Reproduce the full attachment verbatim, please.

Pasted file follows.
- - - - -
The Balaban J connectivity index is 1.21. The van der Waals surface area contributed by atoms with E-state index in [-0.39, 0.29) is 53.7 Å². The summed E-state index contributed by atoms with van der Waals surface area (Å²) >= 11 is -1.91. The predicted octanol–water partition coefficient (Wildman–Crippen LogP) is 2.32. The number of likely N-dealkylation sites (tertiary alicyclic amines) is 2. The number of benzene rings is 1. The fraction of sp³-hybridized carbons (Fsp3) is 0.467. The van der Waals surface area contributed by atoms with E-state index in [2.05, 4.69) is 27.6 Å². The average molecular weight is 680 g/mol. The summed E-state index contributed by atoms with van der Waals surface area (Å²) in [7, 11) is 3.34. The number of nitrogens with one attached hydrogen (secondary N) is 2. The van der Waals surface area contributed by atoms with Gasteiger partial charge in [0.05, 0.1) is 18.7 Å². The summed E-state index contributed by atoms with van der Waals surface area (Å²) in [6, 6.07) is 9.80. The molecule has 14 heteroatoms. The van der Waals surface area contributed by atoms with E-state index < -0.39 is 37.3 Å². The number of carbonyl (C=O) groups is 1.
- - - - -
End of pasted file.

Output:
The Balaban J connectivity index is 1.21. The van der Waals surface area contributed by atoms with E-state index in [-0.39, 0.29) is 53.7 Å². The summed E-state index contributed by atoms with van der Waals surface area (Å²) >= 11 is -1.91. The predicted octanol–water partition coefficient (Wildman–Crippen LogP) is 2.32. The number of likely N-dealkylation sites (tertiary alicyclic amines) is 2. The number of benzene rings is 1. The fraction of sp³-hybridized carbons (Fsp3) is 0.467. The van der Waals surface area contributed by atoms with E-state index in [2.05, 4.69) is 27.6 Å². The average molecular weight is 680 g/mol. The summed E-state index contributed by atoms with van der Waals surface area (Å²) in [7, 11) is 3.34. The number of nitrogens with one attached hydrogen (secondary N) is 2. The van der Waals surface area contributed by atoms with Gasteiger partial charge in [0.05, 0.1) is 18.7 Å². The summed E-state index contributed by atoms with van der Waals surface area (Å²) in [6, 6.07) is 9.80. The molecule has 14 heteroatoms. The van der Waals surface area contributed by atoms with E-state index < -0.39 is 37.3 Å². The number of carbonyl (C=O) groups is 1.